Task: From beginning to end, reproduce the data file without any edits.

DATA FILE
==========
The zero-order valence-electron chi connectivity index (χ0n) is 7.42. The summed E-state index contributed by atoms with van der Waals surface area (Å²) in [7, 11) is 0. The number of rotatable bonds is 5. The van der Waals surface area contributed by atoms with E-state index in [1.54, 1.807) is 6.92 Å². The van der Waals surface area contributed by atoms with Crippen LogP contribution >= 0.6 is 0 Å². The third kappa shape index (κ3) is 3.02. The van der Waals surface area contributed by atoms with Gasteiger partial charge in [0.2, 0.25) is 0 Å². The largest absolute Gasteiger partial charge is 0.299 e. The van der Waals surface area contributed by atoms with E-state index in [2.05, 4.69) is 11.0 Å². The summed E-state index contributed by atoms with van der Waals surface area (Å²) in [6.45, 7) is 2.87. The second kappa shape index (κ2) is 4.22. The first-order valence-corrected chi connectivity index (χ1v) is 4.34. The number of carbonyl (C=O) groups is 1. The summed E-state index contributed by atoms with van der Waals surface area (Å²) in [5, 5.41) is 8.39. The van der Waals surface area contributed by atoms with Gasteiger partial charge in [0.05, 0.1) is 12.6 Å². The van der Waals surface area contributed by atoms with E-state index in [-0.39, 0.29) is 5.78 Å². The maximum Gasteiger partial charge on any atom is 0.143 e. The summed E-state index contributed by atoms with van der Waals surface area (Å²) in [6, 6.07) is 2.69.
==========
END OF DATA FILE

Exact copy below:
The zero-order valence-electron chi connectivity index (χ0n) is 7.42. The summed E-state index contributed by atoms with van der Waals surface area (Å²) in [7, 11) is 0. The number of rotatable bonds is 5. The van der Waals surface area contributed by atoms with E-state index in [1.54, 1.807) is 6.92 Å². The van der Waals surface area contributed by atoms with Crippen LogP contribution >= 0.6 is 0 Å². The third kappa shape index (κ3) is 3.02. The van der Waals surface area contributed by atoms with Gasteiger partial charge in [0.2, 0.25) is 0 Å². The largest absolute Gasteiger partial charge is 0.299 e. The van der Waals surface area contributed by atoms with E-state index in [2.05, 4.69) is 11.0 Å². The summed E-state index contributed by atoms with van der Waals surface area (Å²) in [6.45, 7) is 2.87. The second kappa shape index (κ2) is 4.22. The first-order valence-corrected chi connectivity index (χ1v) is 4.34. The number of carbonyl (C=O) groups is 1. The summed E-state index contributed by atoms with van der Waals surface area (Å²) in [5, 5.41) is 8.39. The van der Waals surface area contributed by atoms with Gasteiger partial charge in [0.05, 0.1) is 12.6 Å². The van der Waals surface area contributed by atoms with E-state index in [-0.39, 0.29) is 5.78 Å². The maximum Gasteiger partial charge on any atom is 0.143 e. The summed E-state index contributed by atoms with van der Waals surface area (Å²) in [6, 6.07) is 2.69.